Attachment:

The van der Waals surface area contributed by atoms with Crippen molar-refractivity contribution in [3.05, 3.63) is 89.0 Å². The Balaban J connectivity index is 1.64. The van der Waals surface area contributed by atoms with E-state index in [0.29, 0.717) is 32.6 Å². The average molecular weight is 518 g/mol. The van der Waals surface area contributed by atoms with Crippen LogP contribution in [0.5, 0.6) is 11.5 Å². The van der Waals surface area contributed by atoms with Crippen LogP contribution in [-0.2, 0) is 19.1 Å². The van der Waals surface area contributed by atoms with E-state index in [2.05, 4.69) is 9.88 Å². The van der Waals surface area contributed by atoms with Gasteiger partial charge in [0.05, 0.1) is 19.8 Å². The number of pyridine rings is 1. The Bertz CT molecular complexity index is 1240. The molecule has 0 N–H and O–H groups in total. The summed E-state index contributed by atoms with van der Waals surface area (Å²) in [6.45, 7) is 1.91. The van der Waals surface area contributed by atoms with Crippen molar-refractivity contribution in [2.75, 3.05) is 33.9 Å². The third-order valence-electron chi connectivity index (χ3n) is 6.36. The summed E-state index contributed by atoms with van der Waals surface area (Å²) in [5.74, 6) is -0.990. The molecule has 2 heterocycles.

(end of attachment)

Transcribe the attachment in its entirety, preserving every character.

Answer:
The van der Waals surface area contributed by atoms with Crippen molar-refractivity contribution in [3.05, 3.63) is 89.0 Å². The Balaban J connectivity index is 1.64. The van der Waals surface area contributed by atoms with E-state index in [0.29, 0.717) is 32.6 Å². The average molecular weight is 518 g/mol. The van der Waals surface area contributed by atoms with Crippen LogP contribution in [0.5, 0.6) is 11.5 Å². The van der Waals surface area contributed by atoms with Crippen LogP contribution in [-0.2, 0) is 19.1 Å². The van der Waals surface area contributed by atoms with E-state index in [2.05, 4.69) is 9.88 Å². The van der Waals surface area contributed by atoms with Gasteiger partial charge in [0.05, 0.1) is 19.8 Å². The number of pyridine rings is 1. The Bertz CT molecular complexity index is 1240. The molecule has 0 N–H and O–H groups in total. The summed E-state index contributed by atoms with van der Waals surface area (Å²) in [6.45, 7) is 1.91. The van der Waals surface area contributed by atoms with Crippen molar-refractivity contribution in [2.75, 3.05) is 33.9 Å². The third-order valence-electron chi connectivity index (χ3n) is 6.36. The summed E-state index contributed by atoms with van der Waals surface area (Å²) in [5.74, 6) is -0.990. The molecule has 2 heterocycles.